October 1: 21k
The last day of our 20 day walk on the Camino. Although I'm sad, but we're sorely in need of a rest day. This year we did 19 days of walking, and one rest day, just under half of last year's Camino Frances. I had forgotten how much work it was. Not just the walking, but the daily organizing.
The Santiago to Fisterra/Muxia routes are quite hilly and somewhat strenuous at times, but it is a peaceful pilgrimage. If you wanted to experience "Camino light," a four day pilgrimage, it would be perfect.
We started out on a morning so cool we could see our breath. What a difference from a couple of days ago. It was still early enough for long shadows.
The morning was ideal for walking, sunny and cool. Not a pilgrim, but a local woman who gave me a warm greeting:
We started in the woods, then on to the farms and old towns, and back into eucalyptus forest.
We stayed a few steps ahead of developing thunder storms.
The latter half of the day was a succession of steep hills. The first glimpse of water happened at 8k to go.
Once at the bottom of what we thought was the last hill, we found the Camino wasn't yet done with us. The last 6k were steep ups and downs. For the final 3k we were serenaded with amplified music from a festival in town. We made our way down a difficult decline to the tune of Strauss waltzes and the Nutcracker Suite. It was a bit weird.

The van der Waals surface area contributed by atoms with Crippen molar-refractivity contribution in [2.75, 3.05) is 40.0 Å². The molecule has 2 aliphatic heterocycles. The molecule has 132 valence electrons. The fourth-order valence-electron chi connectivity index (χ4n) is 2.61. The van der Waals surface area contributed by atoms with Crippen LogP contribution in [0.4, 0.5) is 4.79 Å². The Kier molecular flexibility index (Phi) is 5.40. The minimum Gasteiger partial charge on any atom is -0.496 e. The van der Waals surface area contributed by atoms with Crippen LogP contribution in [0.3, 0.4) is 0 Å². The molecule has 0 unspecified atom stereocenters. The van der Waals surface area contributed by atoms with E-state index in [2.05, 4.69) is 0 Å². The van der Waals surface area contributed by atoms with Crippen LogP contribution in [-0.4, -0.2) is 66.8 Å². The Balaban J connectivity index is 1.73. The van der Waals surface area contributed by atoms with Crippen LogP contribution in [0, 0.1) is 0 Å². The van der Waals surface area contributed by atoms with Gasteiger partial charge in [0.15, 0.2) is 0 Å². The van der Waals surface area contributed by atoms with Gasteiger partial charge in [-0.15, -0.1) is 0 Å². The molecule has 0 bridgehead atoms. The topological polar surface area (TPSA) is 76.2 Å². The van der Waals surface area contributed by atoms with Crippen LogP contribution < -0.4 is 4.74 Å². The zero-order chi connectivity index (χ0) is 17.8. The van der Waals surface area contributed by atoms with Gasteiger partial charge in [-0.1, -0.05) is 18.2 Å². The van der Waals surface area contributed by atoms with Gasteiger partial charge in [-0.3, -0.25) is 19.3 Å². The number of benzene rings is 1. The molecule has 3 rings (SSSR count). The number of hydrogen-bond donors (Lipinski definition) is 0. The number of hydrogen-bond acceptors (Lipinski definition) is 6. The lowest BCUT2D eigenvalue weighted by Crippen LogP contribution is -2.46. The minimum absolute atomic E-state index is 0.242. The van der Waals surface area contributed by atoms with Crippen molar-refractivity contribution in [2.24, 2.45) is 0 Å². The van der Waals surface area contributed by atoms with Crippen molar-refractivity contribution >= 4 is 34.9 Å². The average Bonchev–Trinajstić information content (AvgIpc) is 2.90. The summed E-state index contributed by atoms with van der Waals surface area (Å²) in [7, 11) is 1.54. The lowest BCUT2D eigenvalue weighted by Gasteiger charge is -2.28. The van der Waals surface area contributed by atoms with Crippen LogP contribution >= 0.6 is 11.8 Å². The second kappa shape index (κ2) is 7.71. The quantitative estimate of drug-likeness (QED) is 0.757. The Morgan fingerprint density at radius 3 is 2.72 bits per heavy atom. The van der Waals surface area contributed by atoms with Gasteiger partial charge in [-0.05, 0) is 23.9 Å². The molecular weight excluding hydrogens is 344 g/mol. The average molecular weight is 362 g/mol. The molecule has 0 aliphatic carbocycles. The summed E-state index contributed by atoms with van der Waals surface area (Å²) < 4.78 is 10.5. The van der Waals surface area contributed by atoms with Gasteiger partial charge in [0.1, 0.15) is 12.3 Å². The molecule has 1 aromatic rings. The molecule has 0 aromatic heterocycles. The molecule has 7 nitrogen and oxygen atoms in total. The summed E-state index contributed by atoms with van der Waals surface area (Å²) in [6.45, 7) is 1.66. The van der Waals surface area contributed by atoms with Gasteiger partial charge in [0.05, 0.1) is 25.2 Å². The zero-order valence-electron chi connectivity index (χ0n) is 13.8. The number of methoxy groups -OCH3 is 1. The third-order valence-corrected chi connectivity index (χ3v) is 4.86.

Landing in town, with 1k to go, having hiked 20k with only morning coffee and noon ice cream breaks, we were ready for a meal. The area is famous for fresh seafood, so we indulged in clams and sole before heading to our Alburgue.
Upon entering the restaurant I was greeted effusively by a man who declared in Spanish "Peregrina! (female pilgrim) This is the end, you can stop now!" I gave him a hug wondering if this was typical. Nope, it was an enthusiastic customer under the influence of more than this dedicated weary peregrina.
We headed to our alburgue at the ancient end of the earth where they issued our compestelas (certificates) for the Muxia route.
Once Again, we are in peak condition and it's a little disconcerting to think that we won't be able to keep it at this level. C says I said the same thing last year. I wonder where our next pilgrimage will take us?
I was thinking about a woman we met from the Netherlands, a lawyer between jobs. One of her work benefits was pilgrimage support. If you decided to use vacation time to walk the Camino you were subsidized at 25e per day plus provided with pre and post pilgrimage coaching. What an interesting benefit to support the work/life balance.
Stay tuned as we complete our walk tomorrow, as the post Camino ritual requires us to go a little bit farther.